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Not understanding what student loan interest is, how it accrues, and how to pay it off can cost you thousands of dollars on top of the original money you borrowed. Don’t let understanding interest intimidate or confuse you. Taking the time to fully grasp what interest means is an essential part of making wise financial decisions that will benefit you for years to come. To help you best understand and manage your student loan, we’ve answered some of the most common questions about interest.

What Is Interest?

Interest is the fee that a bank or lender charges you for the use of their money. It is usually calculated as a percentage of the original amount (called the “principal”) that you borrowed. In order for a loan to be considered paid in full, all of the principal and all of the interest must be paid.

Just about every type of loan or credit, from student loans to mortgages to credit cards, includes an interest payment. Interest rates vary based on a number of factors, including:

  • Type of loan
  • Lender
  • Borrower’s personal financial and credit history
  • Repayment term
  • Current market trends

Lenders charge interest for a variety of reasons, mostly related to mitigating the risk of lending money to people who may or may not pay it back.

What Is an Interest Rate?

The interest rate is the percentage of the principal that the institution charges you. There are two types of interest rates — fixed and variable.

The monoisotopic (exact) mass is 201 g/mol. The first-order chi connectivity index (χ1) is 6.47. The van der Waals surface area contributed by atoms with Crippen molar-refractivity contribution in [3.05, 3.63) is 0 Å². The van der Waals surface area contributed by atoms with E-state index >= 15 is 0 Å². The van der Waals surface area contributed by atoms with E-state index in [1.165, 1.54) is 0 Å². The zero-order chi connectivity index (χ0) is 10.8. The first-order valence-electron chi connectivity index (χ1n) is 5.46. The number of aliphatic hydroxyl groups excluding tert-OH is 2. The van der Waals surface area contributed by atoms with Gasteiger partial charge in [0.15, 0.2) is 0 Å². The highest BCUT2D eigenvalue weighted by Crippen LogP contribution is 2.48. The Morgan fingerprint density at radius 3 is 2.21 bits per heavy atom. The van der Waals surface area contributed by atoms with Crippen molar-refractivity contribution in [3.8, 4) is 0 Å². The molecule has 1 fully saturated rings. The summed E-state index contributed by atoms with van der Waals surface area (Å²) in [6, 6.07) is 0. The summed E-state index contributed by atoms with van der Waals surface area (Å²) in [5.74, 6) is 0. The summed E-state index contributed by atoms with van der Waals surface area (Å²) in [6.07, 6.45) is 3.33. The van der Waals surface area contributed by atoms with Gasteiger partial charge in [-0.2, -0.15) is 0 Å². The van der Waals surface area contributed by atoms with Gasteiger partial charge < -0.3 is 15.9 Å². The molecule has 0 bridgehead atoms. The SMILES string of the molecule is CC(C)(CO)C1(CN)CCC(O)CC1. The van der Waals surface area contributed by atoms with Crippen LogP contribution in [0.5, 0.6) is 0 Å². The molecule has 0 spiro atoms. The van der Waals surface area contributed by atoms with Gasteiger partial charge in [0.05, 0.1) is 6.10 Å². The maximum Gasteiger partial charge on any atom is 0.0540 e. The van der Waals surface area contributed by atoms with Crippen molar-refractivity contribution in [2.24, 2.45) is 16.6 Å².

• Fixed interest rates remain the same for the duration of the loan, regardless of market changes.
  • Variable interest rates fluctuate throughout the loan’s duration, based on changes to market interest rates.

There are pros and cons for both.

Fixed interest rates

Pros Cons
  • Your minimum loan payment will  not change during your repayment period.
  • Even if market interest rates increase, your interest rate will not.
  • If market interest rates decrease, your interest rate will stay the same.

Variable interest rates

Pros Cons
  • When market interest rates decrease, your personal interest rate will too.
  • You save money in interest when interest rates are low.
  • Monthly minimum payments are more unpredictable, because they will change based on interest rates.
  • When market interest rates increase, you will pay more in interest.

Whether a loan has a variable or fixed interest rate is largely dependent on the lending institution.

Federal student loans from the U.S. government have fixed interest rates. These rates are set each year by Congress. Interest rates are the same for all borrowers and are good for the life of the loan, regardless of interest rate changes in the future. There are also federally-regulated caps on how much interest the government can charge on your federal student loans.

Current federal student loan interest rates and caps are:

Type of Loan Borrower Interest Rate | Cap
Direct Subsidized and Direct Unsubsidized Loans Undergraduate Students 4.53% | 8.25%
Direct Unsubsidized Loans Graduate or Professional Students 6.08% | 9.5%
Direct PLUS Loan Parents of Undergraduates,, Graduate or Professional Students 7.08% | 10.5%

Note: Percentages accurate as of April 30, 2021

Source: https://studentaid.ed.gov/sa/types/loans/interest-rates#interest-rate-factor; https://www.cbo.gov/budget-options/2018/54723

Private lenders such as banks set their interest rates based on a number of factors, including the borrower’s credit history, the repayment term, and market trends. Because of the individual factors, private lender interest rates vary. As of October 2019, interest rates on student loans from private lenders range from about 3 percent to 13 percent. Private lenders also offer loans with fixed and variable interest rates.

How Is Student Loan Interest Calculated?

So you know what your interest rate is, but what exactly does that look like in practice? To understand how your interest accrues and how it affects your principal balance, you need to do a little math.